HIGHLIGHTS OF PROPOSED REVISIONS TO
HPWD RULE 5
Allowable Production Rate
á Beginning January 1, 2015, the allowable production rate per contiguous acre will be 1.50 acre-feet (18") per year.
á A contiguous acre may be counted only 1 time.
á A well owner or operator may reserve all or a portion of their annual Allowable Production Rate by adhering to prescribed application and reporting requirements. Beginning on January 1, 2015, eligible well owners or operators shall have an initial groundwater reserve of 0.50 acre feet (6") per acre.
Recording and Reporting by Owner or Operator
Options include but are not limited to:
á Meters measuring aggregate production from well systems, individual wells, sprinklers or drip systems.
á One Irrigated Crop planted and harvested in a calendar year. Conservation cover crops are allowed. Second crops are allowable in case of crop loss to weather.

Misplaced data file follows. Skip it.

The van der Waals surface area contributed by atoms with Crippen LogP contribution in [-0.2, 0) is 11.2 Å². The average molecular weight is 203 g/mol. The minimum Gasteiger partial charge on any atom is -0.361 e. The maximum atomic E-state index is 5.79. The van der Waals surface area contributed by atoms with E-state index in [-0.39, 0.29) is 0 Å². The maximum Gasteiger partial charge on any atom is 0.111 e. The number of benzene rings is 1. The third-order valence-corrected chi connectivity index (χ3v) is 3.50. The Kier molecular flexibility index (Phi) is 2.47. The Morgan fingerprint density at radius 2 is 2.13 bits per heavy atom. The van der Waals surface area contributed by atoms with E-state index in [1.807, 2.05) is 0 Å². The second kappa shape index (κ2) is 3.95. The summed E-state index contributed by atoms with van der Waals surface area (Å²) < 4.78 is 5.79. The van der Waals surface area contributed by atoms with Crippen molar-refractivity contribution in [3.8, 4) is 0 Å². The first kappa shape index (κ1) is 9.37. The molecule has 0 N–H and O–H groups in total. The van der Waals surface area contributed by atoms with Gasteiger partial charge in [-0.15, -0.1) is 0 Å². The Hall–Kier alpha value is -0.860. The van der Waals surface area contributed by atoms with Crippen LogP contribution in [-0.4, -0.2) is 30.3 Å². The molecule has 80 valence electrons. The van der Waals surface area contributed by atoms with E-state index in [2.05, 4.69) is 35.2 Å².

á Energy Consumption Records.
á Nozzle Packages measuring flow rates and hours of use. o Alternative data gathering devices such as PivoTrac, AgSense or WagNet.
á CAFO multiplier formula based on gallons per head per day.
á Contiguous acres with production rates of less than .93 gallons per minute per acre will be deemed unable to exceed the Allowable Production Rate. Once verified by the District, they are exempt from reporting.
á Other reporting methods may be considered through an application process.
Optional Meter Installation and Sealing
á If any owner or operator chooses to report through the use of meters, they will be responsible for the purchase, installation, operation, maintenance and repair of meters associated with a well or well system. Meter readings shall be recorded and groundwater production reported as required by District Rules.
á District staff may inspect and seal meters.
á Meter readings or readings from alternative measuring methods must be recorded prior to January 15 of each year and be included in the District-approved production report submitted to the District no later than March 1 of each calendar year.